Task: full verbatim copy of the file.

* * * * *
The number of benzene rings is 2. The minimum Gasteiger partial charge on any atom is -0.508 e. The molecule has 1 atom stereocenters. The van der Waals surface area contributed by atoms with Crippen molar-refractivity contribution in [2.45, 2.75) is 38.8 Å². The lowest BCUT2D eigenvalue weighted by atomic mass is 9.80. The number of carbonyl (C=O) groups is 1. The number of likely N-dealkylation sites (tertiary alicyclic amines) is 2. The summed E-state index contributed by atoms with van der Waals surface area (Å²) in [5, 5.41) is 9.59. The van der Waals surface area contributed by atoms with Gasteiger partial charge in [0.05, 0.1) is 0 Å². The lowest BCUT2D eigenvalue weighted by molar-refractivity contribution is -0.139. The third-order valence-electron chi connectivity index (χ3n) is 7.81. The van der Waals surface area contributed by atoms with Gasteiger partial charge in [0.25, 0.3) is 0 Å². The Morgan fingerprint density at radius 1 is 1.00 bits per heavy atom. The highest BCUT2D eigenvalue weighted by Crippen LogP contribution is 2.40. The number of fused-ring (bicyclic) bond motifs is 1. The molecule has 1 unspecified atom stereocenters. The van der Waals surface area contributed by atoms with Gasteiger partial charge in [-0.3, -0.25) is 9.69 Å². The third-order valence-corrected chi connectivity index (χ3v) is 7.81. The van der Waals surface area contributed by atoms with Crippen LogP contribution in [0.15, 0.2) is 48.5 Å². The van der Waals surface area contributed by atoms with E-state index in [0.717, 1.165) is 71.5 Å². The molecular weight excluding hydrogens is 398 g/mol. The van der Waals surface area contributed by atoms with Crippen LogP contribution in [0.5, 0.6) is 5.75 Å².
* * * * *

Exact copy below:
The number of benzene rings is 2. The minimum Gasteiger partial charge on any atom is -0.508 e. The molecule has 1 atom stereocenters. The van der Waals surface area contributed by atoms with Crippen molar-refractivity contribution in [2.45, 2.75) is 38.8 Å². The lowest BCUT2D eigenvalue weighted by atomic mass is 9.80. The number of carbonyl (C=O) groups is 1. The number of likely N-dealkylation sites (tertiary alicyclic amines) is 2. The summed E-state index contributed by atoms with van der Waals surface area (Å²) in [5, 5.41) is 9.59. The van der Waals surface area contributed by atoms with Gasteiger partial charge in [0.05, 0.1) is 0 Å². The lowest BCUT2D eigenvalue weighted by molar-refractivity contribution is -0.139. The third-order valence-electron chi connectivity index (χ3n) is 7.81. The van der Waals surface area contributed by atoms with Gasteiger partial charge in [0.25, 0.3) is 0 Å². The Morgan fingerprint density at radius 1 is 1.00 bits per heavy atom. The highest BCUT2D eigenvalue weighted by Crippen LogP contribution is 2.40. The number of fused-ring (bicyclic) bond motifs is 1. The molecule has 1 unspecified atom stereocenters. The van der Waals surface area contributed by atoms with Gasteiger partial charge in [-0.3, -0.25) is 9.69 Å². The third-order valence-corrected chi connectivity index (χ3v) is 7.81. The van der Waals surface area contributed by atoms with Crippen LogP contribution in [0.15, 0.2) is 48.5 Å². The van der Waals surface area contributed by atoms with E-state index in [0.717, 1.165) is 71.5 Å². The molecular weight excluding hydrogens is 398 g/mol. The van der Waals surface area contributed by atoms with Crippen LogP contribution in [0.5, 0.6) is 5.75 Å².